For the first time since Obamacare split the country in two, the conditions for a cease-fire have begun to appear.
An architect of this detente — although he denies any such intent — is Mike Pence, who as a conservative Republican congressman in 2010 fought bitterly against the law, and who as governor of Indiana refused to implement it.
But Pence, after intensive negotiations with the Obama administration, just announced his intent to take the money Obamacare provides for Medicaid expansion and to use it on his own terms to broaden health care coverage for the working poor.
For Pence, a happy warrior for conservatism and a possible 2016 presidential contender, the reason is pragmatic: If he could get money under an Obamacare waiver to enlarge a market-driven health care program in his state, there would be no point in cutting off his nose to spite his face.
“When it comes to the issue of health care, I believe that people in my party need to be solutions conservatives, offering real alternatives to the big-government answers,” he lectured Monday at the American Enterprise Institute, a center-right think tank, on a visit to Washington. Conservatives, he said, “need to ensure that the safety net is well-designed and strong to provide a firm basis for those starting out on life’s ladder.”
This was an implicit rebuke of his former House colleagues who have a “repeal and replace” slogan but have not offered much of a substitute for Obamacare while at the same time attempting to cut food stamps and other parts of the safety net.
Pence, a former head of the conservative Republican Study Committee in the House, was a tea party Republican before there was a tea party. But running a state has given him an elevated perspective.
“Debates that happen in Washington, D.C., pretty easily get far afield of the real-world impacts on real people,” he told me Monday afternoon. “It will not be enough for new Republican majorities in the Congress and a Republican president to cut government spending,” he added, calling instead for money to be sent to the states so they can “solve the intractable problems.”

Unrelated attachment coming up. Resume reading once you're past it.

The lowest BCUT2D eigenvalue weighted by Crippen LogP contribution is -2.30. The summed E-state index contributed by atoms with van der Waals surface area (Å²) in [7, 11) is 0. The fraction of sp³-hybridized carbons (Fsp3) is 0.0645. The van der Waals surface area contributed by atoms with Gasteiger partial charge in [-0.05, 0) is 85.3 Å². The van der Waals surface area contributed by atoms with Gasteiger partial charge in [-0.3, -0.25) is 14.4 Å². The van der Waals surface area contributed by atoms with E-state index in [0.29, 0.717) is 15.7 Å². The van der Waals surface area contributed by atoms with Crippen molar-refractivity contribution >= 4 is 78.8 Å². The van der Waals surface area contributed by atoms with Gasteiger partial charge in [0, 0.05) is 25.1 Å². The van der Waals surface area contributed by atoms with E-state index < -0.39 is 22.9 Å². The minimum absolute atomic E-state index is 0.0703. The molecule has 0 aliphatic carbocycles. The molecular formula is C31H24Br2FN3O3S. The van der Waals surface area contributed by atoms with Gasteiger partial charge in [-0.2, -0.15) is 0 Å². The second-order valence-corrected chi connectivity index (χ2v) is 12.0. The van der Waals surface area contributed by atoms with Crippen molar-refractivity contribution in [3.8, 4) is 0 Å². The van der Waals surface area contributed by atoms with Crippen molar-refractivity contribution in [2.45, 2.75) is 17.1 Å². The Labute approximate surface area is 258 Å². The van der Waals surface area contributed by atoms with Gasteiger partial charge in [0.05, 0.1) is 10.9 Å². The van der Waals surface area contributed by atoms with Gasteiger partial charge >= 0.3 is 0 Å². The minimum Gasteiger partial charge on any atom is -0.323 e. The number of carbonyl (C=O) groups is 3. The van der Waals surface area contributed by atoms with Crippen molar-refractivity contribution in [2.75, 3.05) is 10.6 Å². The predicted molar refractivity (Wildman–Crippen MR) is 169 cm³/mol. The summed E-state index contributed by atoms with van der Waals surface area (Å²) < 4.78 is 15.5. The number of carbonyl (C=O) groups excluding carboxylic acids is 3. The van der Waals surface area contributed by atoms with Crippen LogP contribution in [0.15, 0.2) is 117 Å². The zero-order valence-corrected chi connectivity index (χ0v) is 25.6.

Pence isn’t about to admit it, but Obamacare does this.
He thinks he has a conservative alternative to the new law’s expansion of Medicaid: He wants to broaden the Healthy Indiana Plan started by his predecessor, Republican Mitch Daniels, by using financial incentives to get the working poor to contribute to their health coverage under a private alternative to Medicaid. The Obama administration appears likely to grant Indiana a waiver for the experiment — and if it works, other states will be free to follow the example.
Starting in 2017, states will be able to experiment further, securing exemptions from problematic provisions of the law such as the individual mandate, the employer mandate and the health care exchanges. If Republican governors don’t like Obamacare’s requirements, all they have to do is come up with an alternative that provides comparable care and coverage.
Pence declined to speculate about whether he might seek a waiver exempting Indiana from Obamacare overall. He continues to support the law’s repeal, and he spent a good chunk of his AEI speech bemoaning its flaws.
He has to do this if he wants to compete in Republican presidential primaries. Although not usually mentioned in the top tier, Pence is well positioned at a time when the party’s strongest candidates are governors. He has a better record than New Jersey’s Chris Christie, is smarter than Texas’ Rick Perry, is not as divisive as Wisconsin’s Scott Walker and is more conservative than former Florida Gov. Jeb Bush. He speaks the language of Christian conservatives — twice in his AEI speech he wove in biblical passages from Luke without citation — and his Medicaid experiment should earn him some moral authority.
While other GOP governors continue to refuse the Medicaid expansion money, Pence reminds them, and everyone, that “we’re talking about real people, working people who deserve a better way.” He made it his administration’s job to help the “proud Hoosiers” — people “who find themselves essentially, for all intents and purposes, caught in that gap where their income simply doesn’t give them the ability to purchase health insurance for themselves or for their families.”
This is what Obamacare is all about. As more conservatives realize that the law they hate allows them to implement policies they like, they may have trouble recalling what all the fuss was about.
Dana Milbank is a columnist for The Washington Post. His email address is email@example.com.